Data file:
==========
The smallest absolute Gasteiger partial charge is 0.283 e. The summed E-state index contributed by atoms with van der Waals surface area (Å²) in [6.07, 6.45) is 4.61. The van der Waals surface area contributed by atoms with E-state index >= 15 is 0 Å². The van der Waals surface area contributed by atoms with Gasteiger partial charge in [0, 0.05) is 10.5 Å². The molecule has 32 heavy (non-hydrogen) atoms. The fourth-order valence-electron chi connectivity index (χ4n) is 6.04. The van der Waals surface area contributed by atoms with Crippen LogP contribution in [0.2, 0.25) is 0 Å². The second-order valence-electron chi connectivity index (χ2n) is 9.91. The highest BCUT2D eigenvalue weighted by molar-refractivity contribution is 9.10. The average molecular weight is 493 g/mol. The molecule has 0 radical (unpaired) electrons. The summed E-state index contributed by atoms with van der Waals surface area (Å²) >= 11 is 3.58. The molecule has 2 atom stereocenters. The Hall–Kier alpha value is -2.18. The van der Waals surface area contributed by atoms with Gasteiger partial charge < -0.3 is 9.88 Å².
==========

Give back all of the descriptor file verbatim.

The smallest absolute Gasteiger partial charge is 0.283 e. The summed E-state index contributed by atoms with van der Waals surface area (Å²) in [6.07, 6.45) is 4.61. The van der Waals surface area contributed by atoms with E-state index >= 15 is 0 Å². The van der Waals surface area contributed by atoms with Gasteiger partial charge in [0, 0.05) is 10.5 Å². The molecule has 32 heavy (non-hydrogen) atoms. The fourth-order valence-electron chi connectivity index (χ4n) is 6.04. The van der Waals surface area contributed by atoms with Crippen LogP contribution in [0.2, 0.25) is 0 Å². The second-order valence-electron chi connectivity index (χ2n) is 9.91. The highest BCUT2D eigenvalue weighted by molar-refractivity contribution is 9.10. The average molecular weight is 493 g/mol. The molecule has 0 radical (unpaired) electrons. The summed E-state index contributed by atoms with van der Waals surface area (Å²) >= 11 is 3.58. The molecule has 2 atom stereocenters. The Hall–Kier alpha value is -2.18. The van der Waals surface area contributed by atoms with Gasteiger partial charge < -0.3 is 9.88 Å².